natural creativity, as opposed to the Western conception of divine creativity
(Niu & Sternberg, 2006).
Another noteworthy feature in the Eastern conception of creativity was the
entwinement of human creativity with natural creativity.
That is, the individual could realise his creative potential by interacting with natural creativity.
Daoist creative process
According to Daoism, the creative process
involved the inner apprehension
of the Dao where all distinctions between subject (self) and object (non-self) vanished
What is the myth of the lone genius? What is wrong with it?
Problems with the myth
First, at the deepest level the
is motivated by a
desire for integration, connection and communion
with the community, not to stand apart from it,
e.g., artists seek to communicate via their paintings (Barron, 1972).
Second, this myth
assumes that a tradition is a form of blind obedience
to authority and therefore it must be repudiated.
This line of thinking is not correct. Stravinsky, a musical genius, commented that “a real tradition is not the relic of a past that is irretrievably gone; it is a living force that animates and informs the present”.
Third, the myth of the lone genius
does not consider the role of collaboration in fostering creativity.
There are many examples of fruitful collaboration that have led to great feats of creativity in the real world, e.g., James Watson and Francis Crick discovering the structure of DNA (Ng, 2013).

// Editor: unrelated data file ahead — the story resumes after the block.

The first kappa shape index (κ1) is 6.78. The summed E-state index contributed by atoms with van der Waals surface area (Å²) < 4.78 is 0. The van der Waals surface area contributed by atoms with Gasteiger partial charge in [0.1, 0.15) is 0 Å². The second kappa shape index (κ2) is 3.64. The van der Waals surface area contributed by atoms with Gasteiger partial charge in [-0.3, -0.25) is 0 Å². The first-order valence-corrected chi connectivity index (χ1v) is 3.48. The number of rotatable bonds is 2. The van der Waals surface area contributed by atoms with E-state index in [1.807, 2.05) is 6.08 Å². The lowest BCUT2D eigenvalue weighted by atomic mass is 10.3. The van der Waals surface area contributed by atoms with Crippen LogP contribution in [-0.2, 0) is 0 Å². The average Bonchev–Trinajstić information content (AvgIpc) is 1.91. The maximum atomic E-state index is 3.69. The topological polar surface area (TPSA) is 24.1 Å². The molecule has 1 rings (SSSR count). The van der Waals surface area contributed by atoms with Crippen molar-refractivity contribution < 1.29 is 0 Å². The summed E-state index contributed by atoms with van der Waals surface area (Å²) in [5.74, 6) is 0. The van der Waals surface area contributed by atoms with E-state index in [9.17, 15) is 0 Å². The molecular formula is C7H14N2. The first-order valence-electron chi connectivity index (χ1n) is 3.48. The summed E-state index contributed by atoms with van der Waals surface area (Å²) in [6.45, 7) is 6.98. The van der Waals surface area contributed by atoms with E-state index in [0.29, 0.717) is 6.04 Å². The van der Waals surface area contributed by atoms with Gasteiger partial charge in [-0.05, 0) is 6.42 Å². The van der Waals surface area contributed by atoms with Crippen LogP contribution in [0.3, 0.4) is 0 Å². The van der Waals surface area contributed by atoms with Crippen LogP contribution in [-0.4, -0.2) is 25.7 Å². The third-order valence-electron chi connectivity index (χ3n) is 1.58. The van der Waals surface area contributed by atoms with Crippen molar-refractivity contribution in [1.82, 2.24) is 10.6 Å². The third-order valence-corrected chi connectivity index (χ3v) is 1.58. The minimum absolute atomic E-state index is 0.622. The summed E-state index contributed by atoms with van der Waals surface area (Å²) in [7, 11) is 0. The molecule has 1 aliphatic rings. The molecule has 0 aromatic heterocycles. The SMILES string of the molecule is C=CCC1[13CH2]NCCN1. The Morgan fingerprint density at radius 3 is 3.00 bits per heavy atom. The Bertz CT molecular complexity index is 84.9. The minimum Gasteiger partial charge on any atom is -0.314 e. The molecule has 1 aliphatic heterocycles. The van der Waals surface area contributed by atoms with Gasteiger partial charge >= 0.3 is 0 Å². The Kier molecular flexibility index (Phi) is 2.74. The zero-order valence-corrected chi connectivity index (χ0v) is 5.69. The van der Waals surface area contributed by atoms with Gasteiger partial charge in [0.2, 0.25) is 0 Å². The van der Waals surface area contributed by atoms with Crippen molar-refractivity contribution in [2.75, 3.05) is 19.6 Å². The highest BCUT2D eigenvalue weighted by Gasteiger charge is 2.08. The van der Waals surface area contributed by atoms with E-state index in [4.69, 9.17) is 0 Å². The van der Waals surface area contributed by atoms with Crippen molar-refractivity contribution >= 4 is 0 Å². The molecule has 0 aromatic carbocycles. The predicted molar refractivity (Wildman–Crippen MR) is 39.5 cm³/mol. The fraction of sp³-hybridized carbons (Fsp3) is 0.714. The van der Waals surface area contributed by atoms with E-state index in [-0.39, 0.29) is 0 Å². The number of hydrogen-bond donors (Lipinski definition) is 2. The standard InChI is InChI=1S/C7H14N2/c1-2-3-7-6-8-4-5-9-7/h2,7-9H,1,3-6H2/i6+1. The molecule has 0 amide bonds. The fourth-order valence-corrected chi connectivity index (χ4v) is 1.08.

Myth of the lone genius
Refers to the
hyper-individualistic and de-contextualised approach to creativity
It describes the creator as being a rebel who struggles against society to discover or invent something original.
The myth of the lone genius is a cultural invention of the West which
took root during the Renaissance
, when artistic creation came to be idealised as the paradigm for the achievement of selfdiscovery, self-expression and self-definition.
Cross-cultural differences in creativity: East vs West
Multicultural experience and creativity
Multicultural experience refers to
all direct and indirect experiences
of encountering or interacting with elements &/or members of
(Leung, Maddux, Galinsky & Chiu, 2008).
Examples of this phenomenon range from eating at a foreign restaurant in one’s own society to living and working in a different country.
Empirical studies suggest that when a person holds apparently incongruent notions from two or more cultures, it enhances his ability to engage in creative conceptual expansion.
According to a cross-cultural study, many participants in the juxtaposition and fusion conditions spontaneously tried to
generate new ideas by integrating seemingly contrastive elements of different cultures
Multicultural experience can foster creativity in five ways.
First, the person is exposed to a wide range of behavioural and cognitive scripts when dealing with the vicissitudes of life.
Fifth, the person develops a higher degree of cognitive complexity as he resolves incongruent ideas and concepts between different cultures
Third, the person gains access to unconventional knowledge and beliefs after they have returned to their own cultures,
e.g., after a period of living in a liberal society, one may believe that it is the validity of ideas rather than the hierarchy of rank that determines whether a solution is good or right.
Psychological readiness for diversity.
Fourth, the person shows an increase in psychological readiness to recruit and seek out ideas from diverse sources and use them as inputs in dealing with practical issues in life.
Second, the person recognises that the same form or surface behaviour has different functions and implications,